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for events the day of Tuesday, October 31, 2017.

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Tuesday, October 31, 2017

11:00 am in 345 Altgeld Hall,Tuesday, October 31, 2017

Infinite Loop Spaces in Algebraic Geometry

Elden Elmanto (Northwestern)

Abstract: A classical theorem in modern homotopy theory states that functors from finite pointed sets to spaces satisfying certain conditions model infinite loop spaces (Segal 1974). This theorem offers a recognition principle for infinite loop spaces. An analogous theorem for Morel-Voevodsky's motivic homotopy theory has been sought for since its inception. In joint work with Marc Hoyois, Adeel Khan, Vladimir Sosnilo and Maria Yakerson, we provide such a theorem. The category of finite pointed sets is replaced by a category where the objects are smooth schemes and the maps are spans whose "left legs" are finite syntomic maps equipped with a K​-theoretic trivialization of its contangent complex. I will explain what this means, how it is not so different from finite pointed sets and why it was a natural guess. In particular, I will explain some of the requisite algebraic geometry. Time permitting, I will also provide 1) an explicit model for the motivic sphere spectrum as a torsor over a Hilbert scheme and, 2) a model for all motivic Eilenberg-Maclane spaces as simplicial ind-smooth schemes.

1:00 pm in 347 Altgeld Hall,Tuesday, October 31, 2017

Efficient computational methods for the shallow water equations and their applications

Yulong Xing (Ohio State University)

Abstract: Nonlinear shallow water equations (SWEs) with a non-flat bottom topography have been widely used to model flows in rivers and coastal areas, with applications arising from ocean, hydraulic engineering, and atmospheric modeling. Development of efficient and accurate numerical algorithms for SWEs has been an active research area in the past few decades. In this presentation, we will talk about efficient finite element methods developed for the SWEs and their applications in computational hydrology.

1:00 pm in 345 Altgeld Hall,Tuesday, October 31, 2017

Presburger Arithmetic and its computational complexity

Danny Nguyen (UCLA)

Abstract: Presburger Arithmetic (PA) is a classical topic in logic, with numerous connection to computer science and combinatorics. Formally, is the first order structure on the integers with only additions and inequalities. Despite its long history, many problems in PA have remained unsolved until recently. We study the complexity of decision problems in PA, and classify them according to hierarchy levels. Along the way, connections to Integer Programming and Optimization will be explained. The talk will be self contained and assumes no prior knowledge of the subject. Joint work with Igor Pak.

2:00 pm in 347 Altgeld Hall,Tuesday, October 31, 2017

Gaussian and bootstrap approximations of high-dimensional U-statistics and their applications

Xiaohui Chen (UIUC (Stat. Dept.))

Abstract: We shall first discuss the Gaussian approximation of high-dimensional and non-degenerate U-statistics of order two under the supremum norm. A two-step Gaussian approximation procedure that does not impose structural assumptions on the data distribution is proposed. Subject to mild moment conditions on the kernel, we establish the explicit rate of convergence that decays polynomially in sample size for a high-dimensional scaling limit, where the dimension can be much larger than the sample size. We also provide computable approximation methods for the quantiles of the maxima of centered U-statistics. Specifically, we provide a unified perspective for the empirical, the randomly reweighted, and the multiplier bootstraps as randomly reweighted quadratic forms, all asymptotically valid and inferentially first-order equivalent in high-dimensions. The bootstrap methods are applied on statistical applications for high-dimensional non-Gaussian data including: (i) principled and data-dependent tuning parameter selection for regularized estimation of the covariance matrix and its related functionals; (ii) simultaneous inference for the covariance and rank correlation matrices. In particular, for the thresholded covariance matrix estimator with the bootstrap selected tuning parameter, we show that the Gaussian-like convergence rates can be achieved for heavy-tailed data, which are less conservative than those obtained by the Bonferroni technique that ignores the dependency in the underlying data distribution. In addition, we also show that even for subgaussian distributions, error bounds of the bootstrapped thresholded covariance matrix estimator can be much tighter than those of the minimax estimator with a universal threshold.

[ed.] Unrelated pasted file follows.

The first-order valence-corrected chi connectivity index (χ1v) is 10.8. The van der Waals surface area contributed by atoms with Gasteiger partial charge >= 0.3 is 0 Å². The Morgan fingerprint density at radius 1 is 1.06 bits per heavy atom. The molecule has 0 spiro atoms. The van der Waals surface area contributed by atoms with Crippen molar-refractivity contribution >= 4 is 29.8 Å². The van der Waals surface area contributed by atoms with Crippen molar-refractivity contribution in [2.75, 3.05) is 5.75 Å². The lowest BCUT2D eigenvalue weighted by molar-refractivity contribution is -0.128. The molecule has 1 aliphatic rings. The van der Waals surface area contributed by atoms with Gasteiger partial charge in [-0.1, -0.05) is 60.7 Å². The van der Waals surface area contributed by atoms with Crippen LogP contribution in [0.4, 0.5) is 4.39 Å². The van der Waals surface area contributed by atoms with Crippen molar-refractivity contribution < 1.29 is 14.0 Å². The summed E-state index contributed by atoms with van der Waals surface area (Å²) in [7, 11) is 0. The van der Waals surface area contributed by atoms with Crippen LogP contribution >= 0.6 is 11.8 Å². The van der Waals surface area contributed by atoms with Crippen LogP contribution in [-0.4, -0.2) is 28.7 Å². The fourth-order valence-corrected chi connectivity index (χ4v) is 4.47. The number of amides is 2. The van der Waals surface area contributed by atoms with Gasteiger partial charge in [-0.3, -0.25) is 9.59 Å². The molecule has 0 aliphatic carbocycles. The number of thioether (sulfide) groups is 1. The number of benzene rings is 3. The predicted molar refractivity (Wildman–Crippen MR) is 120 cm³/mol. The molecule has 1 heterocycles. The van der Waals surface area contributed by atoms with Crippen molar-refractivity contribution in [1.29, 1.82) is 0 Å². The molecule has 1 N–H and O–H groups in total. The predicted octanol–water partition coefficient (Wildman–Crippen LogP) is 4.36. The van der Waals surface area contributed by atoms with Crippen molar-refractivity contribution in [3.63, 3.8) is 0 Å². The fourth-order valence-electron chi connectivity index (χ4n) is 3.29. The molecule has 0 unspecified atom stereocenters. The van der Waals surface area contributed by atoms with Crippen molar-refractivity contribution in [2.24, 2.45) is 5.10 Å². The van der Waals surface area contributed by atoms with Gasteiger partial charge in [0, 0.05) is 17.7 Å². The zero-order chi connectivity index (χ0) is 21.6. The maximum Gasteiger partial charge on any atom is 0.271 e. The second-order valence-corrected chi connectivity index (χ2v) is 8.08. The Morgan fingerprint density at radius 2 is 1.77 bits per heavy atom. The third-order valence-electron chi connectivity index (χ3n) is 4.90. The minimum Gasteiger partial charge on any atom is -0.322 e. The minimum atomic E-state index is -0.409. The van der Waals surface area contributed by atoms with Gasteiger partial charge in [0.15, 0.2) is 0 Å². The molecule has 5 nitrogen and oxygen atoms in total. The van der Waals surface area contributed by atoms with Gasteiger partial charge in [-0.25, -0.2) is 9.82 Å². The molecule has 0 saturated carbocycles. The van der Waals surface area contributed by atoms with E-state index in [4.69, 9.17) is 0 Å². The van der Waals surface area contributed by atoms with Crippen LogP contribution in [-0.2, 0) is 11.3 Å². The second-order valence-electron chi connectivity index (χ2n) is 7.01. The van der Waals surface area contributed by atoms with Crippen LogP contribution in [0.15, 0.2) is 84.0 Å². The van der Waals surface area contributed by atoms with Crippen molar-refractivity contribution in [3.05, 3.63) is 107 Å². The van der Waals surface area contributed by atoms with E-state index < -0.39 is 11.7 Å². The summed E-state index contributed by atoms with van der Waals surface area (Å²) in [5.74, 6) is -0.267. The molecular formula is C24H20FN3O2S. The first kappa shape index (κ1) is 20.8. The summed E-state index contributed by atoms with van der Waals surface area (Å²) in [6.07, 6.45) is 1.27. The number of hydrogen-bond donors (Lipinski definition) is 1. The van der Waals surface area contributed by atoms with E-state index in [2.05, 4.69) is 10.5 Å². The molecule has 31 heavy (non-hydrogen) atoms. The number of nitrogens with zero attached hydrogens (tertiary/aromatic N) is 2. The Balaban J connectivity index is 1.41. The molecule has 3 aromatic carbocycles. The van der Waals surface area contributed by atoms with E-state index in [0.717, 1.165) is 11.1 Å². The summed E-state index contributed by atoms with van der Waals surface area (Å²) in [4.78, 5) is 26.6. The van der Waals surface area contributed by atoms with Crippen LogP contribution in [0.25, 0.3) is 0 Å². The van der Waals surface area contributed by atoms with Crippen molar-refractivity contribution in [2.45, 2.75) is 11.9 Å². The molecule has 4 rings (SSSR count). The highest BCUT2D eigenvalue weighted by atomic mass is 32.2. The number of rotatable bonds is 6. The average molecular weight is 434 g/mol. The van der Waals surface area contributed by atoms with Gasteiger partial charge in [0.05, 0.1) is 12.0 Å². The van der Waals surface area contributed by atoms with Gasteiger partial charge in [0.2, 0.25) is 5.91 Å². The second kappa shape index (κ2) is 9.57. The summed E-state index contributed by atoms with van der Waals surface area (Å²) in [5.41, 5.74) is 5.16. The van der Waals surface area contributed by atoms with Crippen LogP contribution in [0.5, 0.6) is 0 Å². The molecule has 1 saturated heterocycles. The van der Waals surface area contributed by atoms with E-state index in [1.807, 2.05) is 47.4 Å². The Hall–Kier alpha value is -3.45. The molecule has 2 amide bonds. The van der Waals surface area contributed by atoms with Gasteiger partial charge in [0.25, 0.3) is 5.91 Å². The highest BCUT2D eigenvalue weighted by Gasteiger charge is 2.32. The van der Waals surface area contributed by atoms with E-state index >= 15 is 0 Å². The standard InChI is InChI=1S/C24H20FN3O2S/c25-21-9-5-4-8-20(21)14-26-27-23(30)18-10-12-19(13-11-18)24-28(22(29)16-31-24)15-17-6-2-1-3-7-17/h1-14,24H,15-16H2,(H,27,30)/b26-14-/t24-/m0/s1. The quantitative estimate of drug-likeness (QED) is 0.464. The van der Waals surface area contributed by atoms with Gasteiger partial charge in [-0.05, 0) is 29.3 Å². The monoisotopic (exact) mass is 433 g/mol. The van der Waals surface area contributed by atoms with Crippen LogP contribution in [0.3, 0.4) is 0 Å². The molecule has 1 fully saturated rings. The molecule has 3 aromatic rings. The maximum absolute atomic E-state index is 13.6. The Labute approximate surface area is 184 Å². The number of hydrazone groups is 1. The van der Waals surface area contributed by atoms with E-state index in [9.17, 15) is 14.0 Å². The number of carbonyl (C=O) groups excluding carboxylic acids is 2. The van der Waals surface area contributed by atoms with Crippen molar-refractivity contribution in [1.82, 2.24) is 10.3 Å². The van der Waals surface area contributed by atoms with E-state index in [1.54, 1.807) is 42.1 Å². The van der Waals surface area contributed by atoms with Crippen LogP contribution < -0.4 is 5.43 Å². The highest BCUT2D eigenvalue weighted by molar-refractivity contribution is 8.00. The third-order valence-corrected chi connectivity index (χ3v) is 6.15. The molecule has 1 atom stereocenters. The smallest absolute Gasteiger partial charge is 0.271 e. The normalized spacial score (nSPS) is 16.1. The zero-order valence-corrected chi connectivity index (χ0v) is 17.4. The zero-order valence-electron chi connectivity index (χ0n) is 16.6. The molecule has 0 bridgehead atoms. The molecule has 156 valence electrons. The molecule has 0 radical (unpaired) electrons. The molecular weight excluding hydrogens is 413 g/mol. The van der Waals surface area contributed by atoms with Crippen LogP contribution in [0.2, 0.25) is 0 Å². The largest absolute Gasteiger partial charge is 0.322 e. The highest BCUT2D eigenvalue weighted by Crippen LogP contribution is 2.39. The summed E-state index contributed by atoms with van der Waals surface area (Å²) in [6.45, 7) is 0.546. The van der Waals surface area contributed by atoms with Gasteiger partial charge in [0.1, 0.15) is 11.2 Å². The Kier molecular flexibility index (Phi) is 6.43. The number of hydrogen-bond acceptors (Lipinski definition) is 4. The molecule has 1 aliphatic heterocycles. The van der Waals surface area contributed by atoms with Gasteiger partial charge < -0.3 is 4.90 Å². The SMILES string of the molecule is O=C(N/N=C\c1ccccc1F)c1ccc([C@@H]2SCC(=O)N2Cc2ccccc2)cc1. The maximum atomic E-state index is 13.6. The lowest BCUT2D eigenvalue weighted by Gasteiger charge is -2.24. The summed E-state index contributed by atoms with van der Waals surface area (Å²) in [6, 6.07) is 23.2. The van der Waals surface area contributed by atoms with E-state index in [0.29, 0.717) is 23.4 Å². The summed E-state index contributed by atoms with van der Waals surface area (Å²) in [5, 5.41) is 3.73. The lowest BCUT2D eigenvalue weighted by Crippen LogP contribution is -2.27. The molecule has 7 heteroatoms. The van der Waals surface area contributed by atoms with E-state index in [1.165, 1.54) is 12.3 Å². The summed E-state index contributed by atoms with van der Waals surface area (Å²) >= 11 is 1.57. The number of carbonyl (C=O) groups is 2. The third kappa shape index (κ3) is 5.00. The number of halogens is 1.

3:00 pm in 241 Altgeld Hall,Tuesday, October 31, 2017

Network creation and distance uniformity

Misha Lavrov (Illinois Math)

Abstract: In a network creation game, several players try to build an efficient network together. Each player, however, is greedy and selfish, and only cares to minimize their own costs. Tragically, some outcomes of this game may result in an equilibrium in which players are much worse off than if a single network creator just told them what to do. How much worse off? Alon, Demaine, Hajiaghayi, and Leighton answer the question for one version of the game, proving that any equilibrium graph has diameter at most 2^O(sqrt(log n)). Moreover, taking a sufficiently power of an equilibrium graph produces a distance-uniform graph. This is a very strong graph property that seems certain to produce a much better diameter bound. Alas, this is not to be. We show that distance-uniform graphs with diameter 2^O(sqrt(log n)) exist, and that this bound is tight. This is joint work with Po-Shen Loh and Arnau Messegué.